Slide 53: Exhibit 31.01 CERTIFICATION I, Michael L. Swenson, certify that: 1. I have reviewed this annual report on Form 10-K of Northern States Power Co. (a Wisconsin corporation); 2. Based on my knowledge, this annual report does not contain any untrue statement of a material fact or omit to state a material fact necessary to make the statements made, in light of the circumstances under which such statements were made, not misleading with respect to the period covered by this annual report; 3. Based on my knowledge, the financial statements, and other financial information included in this annual report, fairly present in all material respects the financial condition, results of operations and cash flows of the registrant as of, and for, the periods presented in this annual report; 4. The registrant’s other certifying officer and I are responsible for establishing and maintaining disclosure controls and procedures (as defined in Exchange Act Rules 13a-15(e) and 15d-15(e)) for the registrant and we have: a) designed such disclosure controls and procedures or caused such disclosure controls and procedures to be designed under our supervision, to ensure that material information relating to the registrant, including its consolidated subsidiaries, is made known to us by others within those entities, particularly during the period in which this annual report is being prepared; b) evaluated the effectiveness of the registrant’s disclosure controls and procedures and presented in this report our conclusions about the effectiveness of the disclosure controls and procedures, as of the end of the period covered by this report based on such evaluation; and c) disclosed in this report any change in the registrant’s internal control over financial reporting that occurred during the registrant’s most recent fiscal quarter (the registrant’s fourth fiscal quarter in the case of an annual report) that has materially affected or is reasonably likely to materially affect, the registrant’s internal control over financial reporting; 5. The registrant’s other certifying officer and I have disclosed, based on our most recent evaluation of internal control over financial reporting, to the registrant’s auditors and the audit committee of registrant’s board of directors (or persons performing the equivalent function): a) all significant deficiencies and material weaknesses in the design or operation of internal control over financial reporting which are reasonably likely to adversely affect the registrant’s ability to record, process, summarize and report financial data; and b) any fraud, whether or not material, that involves management or other employees who have a significant role in the registrant’s internal control over financial reporting. /s/ MICHAEL L. SWENSON Michael L. Swenson President and Chief Executive Officer Date: March 3, 2005 52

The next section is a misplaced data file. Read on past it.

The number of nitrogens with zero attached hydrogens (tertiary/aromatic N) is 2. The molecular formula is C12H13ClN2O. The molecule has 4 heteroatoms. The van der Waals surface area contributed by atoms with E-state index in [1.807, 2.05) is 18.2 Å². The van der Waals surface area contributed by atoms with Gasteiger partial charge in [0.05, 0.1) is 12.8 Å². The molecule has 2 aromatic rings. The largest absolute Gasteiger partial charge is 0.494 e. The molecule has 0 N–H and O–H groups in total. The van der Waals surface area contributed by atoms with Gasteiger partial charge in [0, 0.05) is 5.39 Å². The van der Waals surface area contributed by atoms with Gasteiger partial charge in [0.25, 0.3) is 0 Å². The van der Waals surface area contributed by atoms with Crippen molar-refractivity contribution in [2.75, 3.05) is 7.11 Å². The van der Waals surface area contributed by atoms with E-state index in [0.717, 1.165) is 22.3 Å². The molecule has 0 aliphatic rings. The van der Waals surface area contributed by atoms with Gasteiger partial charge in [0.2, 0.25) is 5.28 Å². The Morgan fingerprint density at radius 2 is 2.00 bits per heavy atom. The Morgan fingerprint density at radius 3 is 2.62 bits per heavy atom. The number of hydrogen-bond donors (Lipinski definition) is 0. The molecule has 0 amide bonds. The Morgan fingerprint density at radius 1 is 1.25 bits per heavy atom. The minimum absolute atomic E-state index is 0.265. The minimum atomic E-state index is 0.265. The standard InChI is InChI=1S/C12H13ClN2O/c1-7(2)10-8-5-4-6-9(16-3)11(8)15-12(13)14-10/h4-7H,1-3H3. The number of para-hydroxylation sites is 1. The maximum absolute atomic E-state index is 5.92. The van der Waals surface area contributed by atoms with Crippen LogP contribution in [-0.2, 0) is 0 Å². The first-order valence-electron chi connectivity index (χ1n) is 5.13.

Slide 54: Exhibit 31.02 CERTIFICATION I, Benjamin G.S. Fowke III, certify that: 1. I have reviewed this annual report on Form 10-K of Northern States Power Co. (a Wisconsin corporation); 2. Based on my knowledge, this annual report does not contain any untrue statement of a material fact or omit to state a material fact necessary to make the statements made, in light of the circumstances under which such statements were made, not misleading with respect to the period covered by this annual report; 3. Based on my knowledge, the financial statements, and other financial information included in this annual report, fairly present in all material respects the financial condition, results of operations and cash flows of the registrant as of, and for, the periods presented in this annual report; 4. The registrant’s other certifying officer and I are responsible for establishing and maintaining disclosure controls and procedures (as defined in Exchange Act Rules 13a-15(e) and 15d-15(e)) for the registrant and we have: a) designed such disclosure controls and procedures or caused such disclosure controls and procedures to be designed under our supervision, to ensure that material information relating to the registrant, including its consolidated subsidiaries, is made known to us by others within those entities, particularly during the period in which this annual report is being prepared; b) evaluated the effectiveness of the registrant’s disclosure controls and procedures and presented in this report our conclusions about the effectiveness of the disclosure controls and procedures, as of the end of the period covered by this report based on such evaluation; and c) disclosed in this report any change in the registrant’s internal control over financial reporting that occurred during the registrant’s most recent fiscal quarter (the registrant’s fourth fiscal quarter in the case of an annual report) that has materially affected or is reasonably likely to materially affect, the registrant’s internal control over financial reporting; 5. The registrant’s other certifying officer and I have disclosed, based on our most recent evaluation of internal control over financial reporting, to the registrant’s auditors and the audit committee of registrant’s board of directors (or persons performing the equivalent function): a) all significant deficiencies and material weaknesses in the design or operation of internal control over financial reporting which are reasonably likely to adversely affect the registrant’s ability to record, process, summarize and report financial data; and b) any fraud, whether or not material, that involves management or other employees who have a significant role in the registrant’s internal control over financial reporting. /s/ BENJAMIN G.S. FOWKE III Benjamin G.S. Fowke III Vice President and Chief Financial Officer Date: March 3, 2005 53